Congenital Adrenal Hyperplasia (CAH)
Definition - What does Congenital Adrenal Hyperplasia (CAH) mean?
Congenital adrenal hyperplasia (CAH) is a genetic disorder that causes low aldosterone (electrolyte balance hormone) and cortisol (stress hormone) production. The condition results in an overgrowth of cells in the adrenal glands in an attempt to compensate, leading to further hormonal imbalances, including overproduction of androgens (male sex hormones), thus affecting fertility.
The most severe cases include life-threatening electrolyte loss. Whether or not severe electrolyte imbalances are present, the exposure to elevated androgen levels during fetal development can lead to virilization of females in which genitalia appear male or ambiguous. These conditions are characteristic of classic CAH.
"Non-classic" cases of CAH are the mildest, but can still affect fertility. As in classic CAH, androgens are overproduced, so non-classic CAH symptoms are most noticeable in females. Women with CAH may show male characteristics such as excess body hair including facial hair. The clitoris may be enlarged. Ovulation and menstruation may happen irregularly or not at all, and progesterone levels can be constantly high, interfering with conception. Women with non-classic CAH may be able to conceive even without treatment, but many suffer from reduced fertility or infertility.
FertilitySmarts explains Congenital Adrenal Hyperplasia (CAH)
Symptoms of CAH in women may be confused with those of polycystic ovary syndrome (PCOS). Both conditions have symptoms that include elevated androgen levels leading to reduced ovulation and male sexual characteristics such as facial hair, but because treatment for the two conditions differs, it is important to correctly diagnose them.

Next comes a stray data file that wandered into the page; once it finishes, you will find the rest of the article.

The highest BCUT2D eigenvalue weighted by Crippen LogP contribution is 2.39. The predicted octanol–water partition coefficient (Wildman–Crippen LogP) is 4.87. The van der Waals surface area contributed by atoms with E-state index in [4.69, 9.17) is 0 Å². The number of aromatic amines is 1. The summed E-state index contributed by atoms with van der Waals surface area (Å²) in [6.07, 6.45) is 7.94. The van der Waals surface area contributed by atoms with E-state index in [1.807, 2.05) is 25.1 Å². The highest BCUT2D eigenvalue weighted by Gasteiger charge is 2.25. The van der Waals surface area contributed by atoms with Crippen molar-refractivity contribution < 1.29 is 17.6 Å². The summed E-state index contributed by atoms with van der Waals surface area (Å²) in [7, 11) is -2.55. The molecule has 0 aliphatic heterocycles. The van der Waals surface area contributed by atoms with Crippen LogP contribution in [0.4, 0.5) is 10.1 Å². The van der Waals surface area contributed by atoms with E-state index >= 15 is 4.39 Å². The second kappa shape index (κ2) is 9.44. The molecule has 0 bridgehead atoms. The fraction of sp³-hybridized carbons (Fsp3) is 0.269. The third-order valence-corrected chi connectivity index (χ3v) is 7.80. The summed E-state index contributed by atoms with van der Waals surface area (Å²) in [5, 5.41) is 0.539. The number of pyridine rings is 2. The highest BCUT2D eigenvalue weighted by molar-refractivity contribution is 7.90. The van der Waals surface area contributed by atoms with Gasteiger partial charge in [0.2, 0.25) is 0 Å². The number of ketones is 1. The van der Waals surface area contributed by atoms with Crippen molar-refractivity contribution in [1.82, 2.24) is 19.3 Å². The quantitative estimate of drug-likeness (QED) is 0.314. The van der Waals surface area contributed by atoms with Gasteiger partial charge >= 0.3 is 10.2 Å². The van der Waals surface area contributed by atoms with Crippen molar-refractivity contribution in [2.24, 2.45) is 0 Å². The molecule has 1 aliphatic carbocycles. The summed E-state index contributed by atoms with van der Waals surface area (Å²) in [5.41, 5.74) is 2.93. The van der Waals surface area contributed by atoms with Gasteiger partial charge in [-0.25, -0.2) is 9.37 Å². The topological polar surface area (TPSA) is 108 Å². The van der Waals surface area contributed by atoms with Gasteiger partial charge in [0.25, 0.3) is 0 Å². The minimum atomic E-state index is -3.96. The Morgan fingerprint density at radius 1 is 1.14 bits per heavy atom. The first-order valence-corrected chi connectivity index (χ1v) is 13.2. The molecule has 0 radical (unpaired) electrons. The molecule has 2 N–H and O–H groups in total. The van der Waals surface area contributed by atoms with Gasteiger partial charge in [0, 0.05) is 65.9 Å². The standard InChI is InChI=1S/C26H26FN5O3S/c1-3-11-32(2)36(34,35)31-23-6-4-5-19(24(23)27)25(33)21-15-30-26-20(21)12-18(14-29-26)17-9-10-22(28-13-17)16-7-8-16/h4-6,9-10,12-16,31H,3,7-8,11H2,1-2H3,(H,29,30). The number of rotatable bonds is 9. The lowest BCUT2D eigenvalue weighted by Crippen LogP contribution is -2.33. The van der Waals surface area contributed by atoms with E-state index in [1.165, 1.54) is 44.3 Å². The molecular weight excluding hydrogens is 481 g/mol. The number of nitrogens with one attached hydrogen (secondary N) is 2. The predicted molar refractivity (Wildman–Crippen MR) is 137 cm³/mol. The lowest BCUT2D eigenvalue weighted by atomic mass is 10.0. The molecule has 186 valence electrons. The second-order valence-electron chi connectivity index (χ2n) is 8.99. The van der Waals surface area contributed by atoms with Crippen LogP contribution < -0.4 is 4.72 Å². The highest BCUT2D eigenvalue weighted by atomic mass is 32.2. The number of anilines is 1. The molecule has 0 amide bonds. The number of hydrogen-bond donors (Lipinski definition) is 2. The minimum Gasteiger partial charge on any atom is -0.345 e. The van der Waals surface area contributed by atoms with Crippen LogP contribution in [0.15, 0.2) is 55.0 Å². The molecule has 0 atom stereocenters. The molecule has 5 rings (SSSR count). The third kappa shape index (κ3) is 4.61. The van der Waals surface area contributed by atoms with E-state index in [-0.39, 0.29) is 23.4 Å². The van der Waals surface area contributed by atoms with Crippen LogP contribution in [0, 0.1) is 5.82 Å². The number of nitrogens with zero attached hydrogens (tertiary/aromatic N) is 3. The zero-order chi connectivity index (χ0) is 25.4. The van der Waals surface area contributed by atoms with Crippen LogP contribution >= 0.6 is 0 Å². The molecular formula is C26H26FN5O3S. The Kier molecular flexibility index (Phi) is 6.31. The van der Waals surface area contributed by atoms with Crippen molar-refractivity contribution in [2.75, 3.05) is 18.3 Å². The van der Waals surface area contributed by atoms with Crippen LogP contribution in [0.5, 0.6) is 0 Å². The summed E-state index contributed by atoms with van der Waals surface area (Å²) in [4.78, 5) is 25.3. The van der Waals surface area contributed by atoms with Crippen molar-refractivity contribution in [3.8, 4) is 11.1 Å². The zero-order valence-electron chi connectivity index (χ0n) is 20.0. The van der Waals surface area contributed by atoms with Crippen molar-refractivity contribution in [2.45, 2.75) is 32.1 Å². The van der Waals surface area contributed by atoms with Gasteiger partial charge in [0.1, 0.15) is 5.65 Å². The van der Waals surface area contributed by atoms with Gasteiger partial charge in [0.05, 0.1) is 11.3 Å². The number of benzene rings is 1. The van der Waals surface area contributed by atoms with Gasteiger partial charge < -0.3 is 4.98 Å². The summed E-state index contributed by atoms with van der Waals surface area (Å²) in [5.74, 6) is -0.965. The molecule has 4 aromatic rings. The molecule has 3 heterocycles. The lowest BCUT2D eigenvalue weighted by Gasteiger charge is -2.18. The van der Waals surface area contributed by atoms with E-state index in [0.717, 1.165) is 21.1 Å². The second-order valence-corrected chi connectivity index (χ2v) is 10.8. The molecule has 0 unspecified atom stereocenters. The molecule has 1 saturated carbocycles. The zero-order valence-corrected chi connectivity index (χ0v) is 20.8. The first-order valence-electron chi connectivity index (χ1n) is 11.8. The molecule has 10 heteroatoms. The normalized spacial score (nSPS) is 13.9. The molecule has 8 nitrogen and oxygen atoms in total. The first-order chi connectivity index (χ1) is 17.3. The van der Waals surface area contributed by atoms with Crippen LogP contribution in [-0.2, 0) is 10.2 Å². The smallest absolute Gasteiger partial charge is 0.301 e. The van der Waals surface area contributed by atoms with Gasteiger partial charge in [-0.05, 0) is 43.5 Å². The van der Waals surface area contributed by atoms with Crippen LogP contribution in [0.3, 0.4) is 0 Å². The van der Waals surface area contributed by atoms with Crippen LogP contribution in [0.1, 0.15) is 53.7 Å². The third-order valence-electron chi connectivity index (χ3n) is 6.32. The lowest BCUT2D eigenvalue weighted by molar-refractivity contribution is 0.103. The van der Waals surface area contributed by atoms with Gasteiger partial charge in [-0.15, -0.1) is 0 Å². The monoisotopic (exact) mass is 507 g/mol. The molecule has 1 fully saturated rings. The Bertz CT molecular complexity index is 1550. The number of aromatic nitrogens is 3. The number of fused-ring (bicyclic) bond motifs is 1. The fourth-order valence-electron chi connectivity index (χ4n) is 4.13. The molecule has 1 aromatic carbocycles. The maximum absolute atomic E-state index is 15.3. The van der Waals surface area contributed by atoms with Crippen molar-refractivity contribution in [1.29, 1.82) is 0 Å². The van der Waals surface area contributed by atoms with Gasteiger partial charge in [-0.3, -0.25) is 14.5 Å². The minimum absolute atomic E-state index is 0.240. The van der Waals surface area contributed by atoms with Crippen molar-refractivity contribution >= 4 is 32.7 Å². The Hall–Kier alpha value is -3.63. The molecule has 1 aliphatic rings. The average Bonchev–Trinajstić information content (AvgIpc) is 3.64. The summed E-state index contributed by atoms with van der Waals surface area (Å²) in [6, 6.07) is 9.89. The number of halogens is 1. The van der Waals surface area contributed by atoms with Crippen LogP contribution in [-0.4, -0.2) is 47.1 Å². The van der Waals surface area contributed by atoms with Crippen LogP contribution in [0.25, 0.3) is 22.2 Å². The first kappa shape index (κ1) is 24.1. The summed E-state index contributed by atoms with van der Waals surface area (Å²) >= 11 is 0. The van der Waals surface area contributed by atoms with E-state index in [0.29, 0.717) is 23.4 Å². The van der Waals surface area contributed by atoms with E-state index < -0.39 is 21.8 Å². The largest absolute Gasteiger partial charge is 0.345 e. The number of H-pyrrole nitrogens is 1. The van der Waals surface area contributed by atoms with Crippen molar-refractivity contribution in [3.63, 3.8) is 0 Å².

Patients with CAH will need to take a hormone replacement for the missing cortisol and possibly another hormone to correct electrolyte imbalance. When the cortisol levels return to normal, the overgrowth of adrenal cells should cease, allowing levels of other hormones to return to normal. If regular ovulation in women does not then occur, clomiphene or a similar drug can be added to the treatment to induce ovulation if desired. Women may be prescribed anti-androgen drugs as well.
Surgical alteration of ambiguous genitalia in girls is possible. Many doctors recommend this surgery early in life, but others believe it may be best to wait until the child is older, to determine which gender the child identifies with so that the genitalia can match the child's preferred gender.
Men with CAH can also suffer from impaired fertility, primarily because they are prone to developing testicular adrenal rest tumors (TART). These benign tumors are formed from proliferating adrenal-type cells present in the testes. These cells then produce adrenal hormones that may interfere with sperm production, and the tissue masses themselves may block the sperm from leaving the testes. The risk of developing TART increases with age.
If eggs and sperm are both to come from people who carry a gene for CAH, in vitro fertilization (IVF) followed by pre-implantation genetic diagnosis (PGD) can ensure the embryo that is implanted does not have CAH.